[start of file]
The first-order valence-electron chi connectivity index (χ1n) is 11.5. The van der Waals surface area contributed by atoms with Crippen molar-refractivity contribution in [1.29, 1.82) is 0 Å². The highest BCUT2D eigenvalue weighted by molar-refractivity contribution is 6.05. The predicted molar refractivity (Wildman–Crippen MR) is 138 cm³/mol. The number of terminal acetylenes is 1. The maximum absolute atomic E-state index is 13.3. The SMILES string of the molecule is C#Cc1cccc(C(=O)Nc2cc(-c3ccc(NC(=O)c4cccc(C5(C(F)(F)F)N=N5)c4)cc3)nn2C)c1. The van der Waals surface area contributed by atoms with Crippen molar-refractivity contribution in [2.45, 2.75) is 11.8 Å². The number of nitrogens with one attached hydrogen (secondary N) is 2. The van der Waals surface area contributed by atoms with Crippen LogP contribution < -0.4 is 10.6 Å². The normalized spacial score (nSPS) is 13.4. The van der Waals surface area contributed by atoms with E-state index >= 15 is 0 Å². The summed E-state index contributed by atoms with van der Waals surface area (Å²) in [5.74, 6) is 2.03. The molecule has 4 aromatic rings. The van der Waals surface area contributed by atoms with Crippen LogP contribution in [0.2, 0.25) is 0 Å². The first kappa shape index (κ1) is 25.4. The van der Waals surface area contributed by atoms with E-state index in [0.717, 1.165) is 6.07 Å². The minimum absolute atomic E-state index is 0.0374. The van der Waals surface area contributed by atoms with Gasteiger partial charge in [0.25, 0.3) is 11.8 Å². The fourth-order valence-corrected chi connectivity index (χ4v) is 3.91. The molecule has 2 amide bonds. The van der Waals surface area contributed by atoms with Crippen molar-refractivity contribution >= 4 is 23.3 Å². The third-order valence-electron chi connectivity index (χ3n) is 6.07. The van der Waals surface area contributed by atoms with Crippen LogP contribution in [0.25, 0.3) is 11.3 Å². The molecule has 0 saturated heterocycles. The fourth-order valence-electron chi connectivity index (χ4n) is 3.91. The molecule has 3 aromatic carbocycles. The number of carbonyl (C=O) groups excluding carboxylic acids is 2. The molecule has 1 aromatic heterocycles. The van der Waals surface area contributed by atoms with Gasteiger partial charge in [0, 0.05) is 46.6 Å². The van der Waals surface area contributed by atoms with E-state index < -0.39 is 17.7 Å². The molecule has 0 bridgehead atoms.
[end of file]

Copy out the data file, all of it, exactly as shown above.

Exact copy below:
The first-order valence-electron chi connectivity index (χ1n) is 11.5. The van der Waals surface area contributed by atoms with Crippen molar-refractivity contribution in [1.29, 1.82) is 0 Å². The highest BCUT2D eigenvalue weighted by molar-refractivity contribution is 6.05. The predicted molar refractivity (Wildman–Crippen MR) is 138 cm³/mol. The number of terminal acetylenes is 1. The maximum absolute atomic E-state index is 13.3. The SMILES string of the molecule is C#Cc1cccc(C(=O)Nc2cc(-c3ccc(NC(=O)c4cccc(C5(C(F)(F)F)N=N5)c4)cc3)nn2C)c1. The van der Waals surface area contributed by atoms with Crippen molar-refractivity contribution in [2.45, 2.75) is 11.8 Å². The number of nitrogens with one attached hydrogen (secondary N) is 2. The van der Waals surface area contributed by atoms with Crippen LogP contribution < -0.4 is 10.6 Å². The normalized spacial score (nSPS) is 13.4. The van der Waals surface area contributed by atoms with E-state index >= 15 is 0 Å². The summed E-state index contributed by atoms with van der Waals surface area (Å²) in [5.74, 6) is 2.03. The molecule has 4 aromatic rings. The van der Waals surface area contributed by atoms with Crippen LogP contribution in [0.2, 0.25) is 0 Å². The first kappa shape index (κ1) is 25.4. The van der Waals surface area contributed by atoms with E-state index in [0.717, 1.165) is 6.07 Å². The minimum absolute atomic E-state index is 0.0374. The van der Waals surface area contributed by atoms with Gasteiger partial charge in [0.25, 0.3) is 11.8 Å². The fourth-order valence-corrected chi connectivity index (χ4v) is 3.91. The molecule has 2 amide bonds. The van der Waals surface area contributed by atoms with Crippen molar-refractivity contribution >= 4 is 23.3 Å². The third-order valence-electron chi connectivity index (χ3n) is 6.07. The van der Waals surface area contributed by atoms with Crippen LogP contribution in [0.25, 0.3) is 11.3 Å². The molecule has 0 saturated heterocycles. The fourth-order valence-electron chi connectivity index (χ4n) is 3.91. The molecule has 3 aromatic carbocycles. The number of carbonyl (C=O) groups excluding carboxylic acids is 2. The molecule has 1 aromatic heterocycles. The van der Waals surface area contributed by atoms with Gasteiger partial charge in [0, 0.05) is 46.6 Å². The van der Waals surface area contributed by atoms with E-state index < -0.39 is 17.7 Å². The molecule has 0 bridgehead atoms.